“I remember the exact moment that you found out I was gay,” I continue. “I told you I had a date with a guy. You were shocked. Can you honestly tell me you didn’t know before that?”

She opens her mouth, and I see the lie forming in her eyes. Then she stops. Her eyes close. “No.”

That’s one good thing about Marisa, I guess. She can be a bit slow on the uptake when it comes to realizing she’s pushed the wrong buttons, but once she knows she’s genuinely upset you, she starts to listen.

I set my popcorn bowl on the table next to me, because I don’t feel like either of us can take me seriously when it’s balanced precariously on my stomach. “The only thing that makes a man gay is being attracted to other men. You know that, right?”

“Yeah,” she says. “But Jack just doesn’t seem gay. You know? He acts so straight.”

I sigh. “Tell me what that means to you.”

Perhaps sensing a trap, she hesitates. She continues anyway. “He’s like, super gruff, right? And masculine. His clothes don’t always match each other. And he’s really serious and a bit old. And he likes cigars and drinking.”

“Wow,” I say. “There’s a lot I could unpack there, but I’ll just state it simply: None of that makes him straight, in any way.”

“Yeah, but—”

I cut her off. “No, you don’t get to say ‘but’ to that.”

“That’s just rude,” she says.

I shrug. “I’m not trying to be rude. I’m trying to get a point across. Being gay is not a personality trait. It doesn’t shape someone’s personality or behaviors or fashion choices directly to any greater extent than having blond hair or brown skin.”

“Okay, but most gay guys —”

“Most gay guys what?” I ask, but I don’t really want to hear her answer. “Most gay guys have high voices? Most gay guys are effeminate? Most gay guys have female friends and wear cute clothes and aren’t athletic? Any sentence you start off with ‘most gay guys’ is coming from the wrong place unless you’re following that up with ‘are attracted to men.’ Okay?”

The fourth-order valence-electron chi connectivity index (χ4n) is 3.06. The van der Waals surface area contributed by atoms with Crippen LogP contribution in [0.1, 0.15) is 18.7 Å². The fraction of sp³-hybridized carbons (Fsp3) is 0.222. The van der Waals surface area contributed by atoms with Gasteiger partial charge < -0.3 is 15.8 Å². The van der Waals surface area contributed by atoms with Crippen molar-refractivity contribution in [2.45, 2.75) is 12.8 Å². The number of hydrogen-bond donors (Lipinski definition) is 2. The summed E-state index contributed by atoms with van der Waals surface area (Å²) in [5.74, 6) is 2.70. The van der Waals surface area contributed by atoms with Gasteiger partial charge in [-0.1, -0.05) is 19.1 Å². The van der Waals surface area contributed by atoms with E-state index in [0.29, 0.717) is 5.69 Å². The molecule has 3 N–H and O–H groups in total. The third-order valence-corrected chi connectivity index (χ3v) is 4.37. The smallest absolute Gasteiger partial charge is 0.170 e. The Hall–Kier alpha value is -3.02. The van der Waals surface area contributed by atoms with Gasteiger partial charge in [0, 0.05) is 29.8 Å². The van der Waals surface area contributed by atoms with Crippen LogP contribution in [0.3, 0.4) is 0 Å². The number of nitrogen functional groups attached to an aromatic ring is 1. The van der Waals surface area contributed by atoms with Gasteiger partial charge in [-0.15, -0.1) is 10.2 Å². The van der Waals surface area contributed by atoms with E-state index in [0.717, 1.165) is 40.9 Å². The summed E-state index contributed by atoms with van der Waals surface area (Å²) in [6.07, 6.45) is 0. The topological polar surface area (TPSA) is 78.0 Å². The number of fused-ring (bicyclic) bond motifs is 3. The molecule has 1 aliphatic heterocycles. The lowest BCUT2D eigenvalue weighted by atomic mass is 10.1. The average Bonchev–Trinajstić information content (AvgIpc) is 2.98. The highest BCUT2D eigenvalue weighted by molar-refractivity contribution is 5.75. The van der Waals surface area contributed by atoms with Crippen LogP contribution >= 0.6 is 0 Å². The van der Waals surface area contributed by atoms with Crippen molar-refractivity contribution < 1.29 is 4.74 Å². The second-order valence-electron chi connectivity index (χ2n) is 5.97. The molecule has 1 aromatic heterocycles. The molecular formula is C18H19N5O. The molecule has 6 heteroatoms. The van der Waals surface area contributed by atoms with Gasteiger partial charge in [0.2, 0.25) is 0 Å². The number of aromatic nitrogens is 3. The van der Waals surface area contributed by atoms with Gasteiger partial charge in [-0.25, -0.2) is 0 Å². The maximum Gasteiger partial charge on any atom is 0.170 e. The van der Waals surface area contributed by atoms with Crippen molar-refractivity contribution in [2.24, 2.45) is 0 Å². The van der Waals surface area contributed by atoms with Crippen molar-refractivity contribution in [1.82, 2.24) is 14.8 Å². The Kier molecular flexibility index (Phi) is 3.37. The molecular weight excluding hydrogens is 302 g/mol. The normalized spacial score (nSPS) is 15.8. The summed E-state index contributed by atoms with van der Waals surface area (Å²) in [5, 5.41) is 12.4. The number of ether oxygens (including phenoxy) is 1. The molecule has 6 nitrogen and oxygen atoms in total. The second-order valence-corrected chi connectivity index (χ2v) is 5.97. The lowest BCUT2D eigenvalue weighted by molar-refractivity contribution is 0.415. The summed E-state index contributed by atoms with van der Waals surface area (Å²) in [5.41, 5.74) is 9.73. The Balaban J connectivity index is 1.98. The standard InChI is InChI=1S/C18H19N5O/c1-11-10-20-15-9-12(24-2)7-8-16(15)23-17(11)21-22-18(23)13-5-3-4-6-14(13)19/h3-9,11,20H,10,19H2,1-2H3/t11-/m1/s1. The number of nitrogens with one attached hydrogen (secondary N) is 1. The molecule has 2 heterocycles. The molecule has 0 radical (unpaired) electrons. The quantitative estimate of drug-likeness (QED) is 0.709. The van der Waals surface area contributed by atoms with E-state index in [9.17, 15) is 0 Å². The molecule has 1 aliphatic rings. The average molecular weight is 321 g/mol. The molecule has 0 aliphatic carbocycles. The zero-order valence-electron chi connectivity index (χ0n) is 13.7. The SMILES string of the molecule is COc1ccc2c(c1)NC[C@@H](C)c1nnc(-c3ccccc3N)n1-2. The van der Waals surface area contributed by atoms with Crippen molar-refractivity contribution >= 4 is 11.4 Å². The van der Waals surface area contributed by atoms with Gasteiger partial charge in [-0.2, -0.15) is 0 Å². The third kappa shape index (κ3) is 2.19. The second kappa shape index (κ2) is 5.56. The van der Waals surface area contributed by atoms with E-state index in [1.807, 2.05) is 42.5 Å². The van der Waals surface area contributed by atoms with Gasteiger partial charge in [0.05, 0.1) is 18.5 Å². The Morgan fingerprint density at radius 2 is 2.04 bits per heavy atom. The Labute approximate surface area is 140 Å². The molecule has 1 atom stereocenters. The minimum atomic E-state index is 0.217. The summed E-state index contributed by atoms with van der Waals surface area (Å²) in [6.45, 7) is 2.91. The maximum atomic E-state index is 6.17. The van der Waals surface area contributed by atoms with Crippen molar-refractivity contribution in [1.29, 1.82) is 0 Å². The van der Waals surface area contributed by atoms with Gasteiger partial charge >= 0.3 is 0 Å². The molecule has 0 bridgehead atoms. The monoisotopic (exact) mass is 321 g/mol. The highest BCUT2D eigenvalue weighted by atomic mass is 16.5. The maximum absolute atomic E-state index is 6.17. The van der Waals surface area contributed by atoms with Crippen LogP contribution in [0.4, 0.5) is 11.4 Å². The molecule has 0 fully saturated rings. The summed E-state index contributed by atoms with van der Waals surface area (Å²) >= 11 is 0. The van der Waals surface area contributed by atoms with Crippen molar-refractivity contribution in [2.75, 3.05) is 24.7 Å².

“Sorry,” she grumbles.

“I’m not trying to be mean, Marisa,” I say. “I just get tired of all the homophobia in the world and I really don’t want to hear it from one of my best friends.”

That pulls her right out of her little micro-sulk. “Homophobia? Hold up. I’m not homophobic.”

“You are, though,” I say. “Not in the way where you’re going to go beat up a guy you think is gay on the street, but yeah, you’ve definitely got some ingrained biases toward gay folks. If you didn’t, you wouldn’t have a certain concept of how a gay man should or shouldn’t act.”

“You sound like a sociology textbook,” she spits, as though that’s an insult. I don’t take it as one. “I’m not homophobic. For fuck’s sake, Cas, you’re gay and you’re my best friend.”

“Just because you have a gay friend doesn’t mean you’re not homophobic,” I say. “I know you’ve heard that before. Maybe you just haven’t internalized it yet. It’s just like having black friends doesn’t mean you’re not racist.”
“I’m not racist either!” she says, throwing up her hands.

“Yes, you are,” I say, but then I decide to back off a little. “Look, I’m racist too. Everyone is to some extent. Maybe ‘racist’ and ‘homophobic’ aren’t the best terms anymore, because they’ve become so inflammatory even in the context of logical discussion, but they’re still applicable. Everyone feels biases based on their perception of another person’s race. You’re not exempt from it just because you’re aware of your biases and you try not to act upon them.”